Dustee was this gals horse and he was fearful of the Moose when he was in his corral. She had witnessed his panic many times when the Moose would come close. But in all the years they had been there, the Moose had never posed a serious problem nor hurt anyone. She was out riding when she noticed Dustee might have something in his hoof. So she started to pick it out when all of a sudden the hair of her neck stood up and she felt like they were being watched.. ph34r.gif ...she turned her head slowly and there was an angry Moose! She stood about 15 feet away, teeth bared and ears flat. Standing 6 feet tall and on ground level she probably looked 15 feet tall...She charged! Then she felt Dustee's leg leave her and in a second he had jumped up and landed with his legs squarely around his owner--she was under his belly as she watched this gelding who repeatedly shown he was he was deathly afraid of Moose, snake his neck at the Moose. He assumed the posture of the Moose and stood stock-still with his ears back and teeth bared at the Moose. They were almost nose to nose staring at each other with anger. Then her calf appeared and walked past them and into the brush. Finally the Moose gave up and returned to the bush with her calf. Dustee looked under his belly as if to say, hey it's okay now, you can come out....ahhhh wub.gif Words couldn't express the kindess that came from his eyes and the Love that was shown...He quietly waited until she mounted again and they road back home. For bravery above and beyond the call of duty, she felt he deserved a metal, but the best she could do is award him with the trophy of her heart and she thinks he understood. She will never forget..

What a story and I look forward to hearing more here if you have some...Oh and get the book too

Thanks for letting me share too smile.gif I don't have straight Egyptians, nor any Arabians right now, but Pat shares her horses with me when I get over to her place and some other friends. Arabians are in my heart forever...well I guess Equines period wub.gif

My best,
Jenny smile.gif
Song of Egypt Arabians
Jenny, I loved that story about the moose! I've been up in Alaska several times, and it is in my opinion one of the most beautiful places in the world. And I know first hand how incredibly massive those moose are, even the females. And everybody knows to steer clear of them when they have those babies at their side.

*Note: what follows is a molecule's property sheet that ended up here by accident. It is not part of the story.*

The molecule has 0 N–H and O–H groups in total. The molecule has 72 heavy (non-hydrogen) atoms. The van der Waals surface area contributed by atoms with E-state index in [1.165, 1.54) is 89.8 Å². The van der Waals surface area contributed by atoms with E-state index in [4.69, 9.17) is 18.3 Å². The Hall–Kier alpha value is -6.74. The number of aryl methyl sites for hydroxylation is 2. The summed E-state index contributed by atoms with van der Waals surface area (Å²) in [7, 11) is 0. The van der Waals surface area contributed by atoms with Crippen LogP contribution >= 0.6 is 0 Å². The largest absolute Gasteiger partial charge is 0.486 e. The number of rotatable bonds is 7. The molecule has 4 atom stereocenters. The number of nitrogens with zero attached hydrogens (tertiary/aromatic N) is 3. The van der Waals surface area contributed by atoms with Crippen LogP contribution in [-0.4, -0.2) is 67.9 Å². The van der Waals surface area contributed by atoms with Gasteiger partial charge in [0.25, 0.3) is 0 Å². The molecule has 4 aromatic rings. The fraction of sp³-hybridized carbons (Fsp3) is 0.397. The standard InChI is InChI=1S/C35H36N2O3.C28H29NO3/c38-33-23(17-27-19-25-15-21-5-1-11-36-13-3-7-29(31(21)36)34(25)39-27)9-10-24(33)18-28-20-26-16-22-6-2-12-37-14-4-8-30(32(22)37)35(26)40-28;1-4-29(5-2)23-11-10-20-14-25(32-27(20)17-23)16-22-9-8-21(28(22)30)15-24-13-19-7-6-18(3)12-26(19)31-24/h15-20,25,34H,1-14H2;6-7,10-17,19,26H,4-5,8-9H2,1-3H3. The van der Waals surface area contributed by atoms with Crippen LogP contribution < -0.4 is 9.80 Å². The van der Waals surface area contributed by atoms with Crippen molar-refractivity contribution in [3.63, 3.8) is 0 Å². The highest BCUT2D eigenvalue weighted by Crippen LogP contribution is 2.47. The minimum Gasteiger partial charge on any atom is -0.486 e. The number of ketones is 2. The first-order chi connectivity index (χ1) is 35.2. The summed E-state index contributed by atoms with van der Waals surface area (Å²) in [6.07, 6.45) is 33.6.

It's amazing how many stories go back in time in regards to horses protecting those they care about. I personally love the story of the original bloody-shouldered mare.

I know of several different people who have talked about situations with their stallions, where when they are out walking with their boys and they come across a snake or a feral dog. I remember when we first got our Doberman, my Ansata Imperial son didn't want that dog near me. He didn't have a problem with the dog if I wasn't nearby. Imeer just ignored him if he went into his pasture... but if I was there, it was an entirely different ball game.

The relationship between human and horse (particularly a woman and a horse) can be an extraordinary bond. It's something I think a part of me used to believe was just a fairy tale, not realistic, even though I had always been a horse nut. It wasn't until I got my own horses, and started seeing it, experiencing it, for myself that I finally understood it. Now I wouldn't trade those moments for anything.

Rachel Peters
Song of Egypt Arabians

"... Proudly standing sons of Ansata Ibn Halima, Ansata Imperial, Ansata Shah Zaman, and Makhsous... "
gbfahne.gif Gee, some great examples of the Arabians courage and dedication on this thread. I had a very recent example here at Templar Croft when letting my mares out through an intermediate gate in our fields. One of the mares was a little too anxious to get through the opening and forcefully barged the gate against me knocking me over and completely winding and stunning me. When I came to, my gelding Shabanaboud ( a son of the famous Aboud) was standing right over me and actually licking my face. Presumably he had moved right in to protect me from the other mares exiting through the now totally open gate. When I got up and rather gingerely made my way out of the fields, he accompanied me all the way to the stable block apparently to ensure that I made it to a place of safety. What a boy!This is not the first time that Shabanaboud has also provided either protection for, or guidance to, some of my young horses in potentially dangerous situations. He seems to sense when danger is present and on instinct invariably responds positively to the situation. He was a rejected foal (his mother almost killed him just after he was born) and we all helped to bottle feed and raise him. Rather than being a "spoiled boy" with behavioral problems as a result, he has matured to being a gelding who appears to want to repay those who helped him in his greatest hours, days and weeks of need.
Yet another example of the love and dedication of these Arabian horses to their owners. Sincereley, Dot Brandie, Templar Croft Arabians, Scotland.